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Lost Chicago

4.23  ·  Rating details ·  166 ratings  ·  15 reviews
30th Anniversary

These dazzling, poignant pages recreate the magical built environment that thrilled generations of Chicago residents and visitors alike before falling victim to the wrecking ball of “progress.”

Here are the grand residences and hotels, opulent theaters, legendary trains, and state-of-the-art office buildings and department stores—including the world’s first
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Paperback, 272 pages
Published October 1st 2000 by Watson-Guptill (first published 1975)
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4.23  · 
Rating details
 ·  166 ratings  ·  15 reviews


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Gary Inbinder
I first read this book in 1975 and I still have that early edition. Filled with great old photographs and a lively and engaging text, I think it's a must for anyone interested in Chicago's history. It also makes a convincing argument for the preservation of historical landmarks.
GinnyP
Jul 09, 2017 rated it it was amazing
Any Chicagoan with even the faintest interest in architecture will be fascinated by the history of buildings in the city prior to the fire, the rebuilding, the fairs, and most of all the unfortunate loss (hence the title) of magnificent structures. The book has just enough text to give background and keep the reader interested, and photographs galore of buildings residential, commercial, and governmental. I’ve often wandered the Loop, looking up at what I thought were some interesting castings, ...more
Ben
Jul 20, 2019 rated it it was amazing
In its use of planting and its open, welcoming entrance, Purcell, Feick and Elmslie's Edison Phonograph Shop, built at 229 South Wabash Avenue in 1912, was a stellar example of how a small store can humanize a busy street. Its bold, geometric design in buff brick relieved only by touches of formal floral ornamentation was also a notable example of the influence of the Vienna Secession movement on Chicago design. In 1957 the Commission on Chicago Landmarks described the shop as "a place of dignit ...more
Jodi
Oct 04, 2018 rated it really liked it
Excellent book for its publication date. I read the original edition which had black & white photos more in line of Xerox copies, but almost 35 years ago that is acceptable.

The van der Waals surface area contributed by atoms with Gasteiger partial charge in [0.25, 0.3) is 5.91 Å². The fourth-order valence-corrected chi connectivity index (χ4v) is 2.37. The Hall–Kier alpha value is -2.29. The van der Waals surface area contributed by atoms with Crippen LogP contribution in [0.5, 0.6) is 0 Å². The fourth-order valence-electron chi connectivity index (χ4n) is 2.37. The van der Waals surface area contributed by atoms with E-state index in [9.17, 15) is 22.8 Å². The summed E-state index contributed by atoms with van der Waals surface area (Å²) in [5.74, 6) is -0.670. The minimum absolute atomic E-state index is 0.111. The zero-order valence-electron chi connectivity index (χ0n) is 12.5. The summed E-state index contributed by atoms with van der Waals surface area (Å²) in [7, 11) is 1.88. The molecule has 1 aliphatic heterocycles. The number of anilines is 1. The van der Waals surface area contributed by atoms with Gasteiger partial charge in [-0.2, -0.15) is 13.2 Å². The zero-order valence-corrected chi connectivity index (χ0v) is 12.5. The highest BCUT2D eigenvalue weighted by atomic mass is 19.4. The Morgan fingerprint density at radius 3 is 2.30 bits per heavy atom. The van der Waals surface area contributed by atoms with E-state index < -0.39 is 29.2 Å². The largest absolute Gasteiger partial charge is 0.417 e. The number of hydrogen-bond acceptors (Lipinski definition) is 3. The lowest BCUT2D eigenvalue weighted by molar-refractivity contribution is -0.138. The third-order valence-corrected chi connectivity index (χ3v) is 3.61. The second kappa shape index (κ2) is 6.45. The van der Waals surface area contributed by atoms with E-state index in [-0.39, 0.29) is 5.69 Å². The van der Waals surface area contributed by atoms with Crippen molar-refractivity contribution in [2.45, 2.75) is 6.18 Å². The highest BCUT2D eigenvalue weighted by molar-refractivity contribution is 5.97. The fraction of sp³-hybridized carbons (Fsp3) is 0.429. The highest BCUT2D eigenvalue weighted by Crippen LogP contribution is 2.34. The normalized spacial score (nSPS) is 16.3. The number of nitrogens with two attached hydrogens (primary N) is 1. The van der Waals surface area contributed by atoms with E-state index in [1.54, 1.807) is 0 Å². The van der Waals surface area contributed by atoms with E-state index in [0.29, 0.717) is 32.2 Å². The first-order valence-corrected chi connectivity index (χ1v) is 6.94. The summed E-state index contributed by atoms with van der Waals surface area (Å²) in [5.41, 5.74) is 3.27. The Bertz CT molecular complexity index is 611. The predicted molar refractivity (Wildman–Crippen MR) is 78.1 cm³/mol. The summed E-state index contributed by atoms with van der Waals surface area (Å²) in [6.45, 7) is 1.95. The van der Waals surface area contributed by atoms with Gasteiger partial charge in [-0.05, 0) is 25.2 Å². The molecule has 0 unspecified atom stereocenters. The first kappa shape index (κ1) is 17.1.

Interesting topics discussed and Lowe writes clearly and concisely.
James
Jul 19, 2016 rated it liked it
Shelves: art, non-fiction, skimmed
While there's a fair amount of text, I mostly skipped over it looking for pictures of smaller commercial buildings and residences. There were a some nice ones, but more on mansions and grand civil buildings as well as a fun photo section on the 1893 Columbian Exhibition(see The Devil in the White City: Murder, Magic, and Madness at the Fair that Changed America). A fun factoid; most of Chicago had to be filled because most of the original city was close to the ground water level. A fun skim for ...more
Ana Rusness-petersen
Aug 11, 2011 rated it it was amazing
Excellent book!! Definitely worth the read, but one gets sad about how many really amazing old buildings with HUGE significance have been torn down - especially during the 1950s to 1970s. Richard Nickel lived through some of the worst of it. Lots of cool photos are included, which is fun and educational. One interesting note is the author's focus and promotion of John Wellborn Root and his talents, and how the author downplayed everything Daniel Burnham was a part of. Apparently someone isn't co ...more
Rick
Oct 06, 2012 rated it really liked it  ·  review of another edition
Shelves: chicago
This volume presents the growth of Chicago as viewed through its architectural progress. Since so much of the art and architecture from Chicago's past endures only in photographs, this work is correctly labeled Lost Chicago. Students of local and public history will take special interest in this work. Illustrated with more than 200 black & white photographs.
Leonard Pierce
Oct 03, 2008 rated it really liked it  ·  review of another edition
Shelves: history
Classic book of lost Chicago history and architecture. I've bought several copies of this as gifts for people and always try to keep my own. Quite beautiful and sad in its way.
Michelle
Sep 18, 2012 rated it really liked it
Loved this book. Photograph's of Chicago long gone. It was even more glamorous than today.
Ciara
Aug 10, 2012 rated it it was amazing
Loved this!
Wendy
Apr 14, 2016 rated it it was amazing
Beautifully illustrated with drawings and photos. Excellent look at wonderful buildings in Chicago that are no longer with us, including the Columbian Exposition of 1893. A gem.
Nathan
Sep 03, 2008 rated it it was amazing
If you are a chicago native you must own this book
Suzanne
Dec 08, 2009 rated it it was amazing
As a native Chicagoan, I find this book a real treasure!
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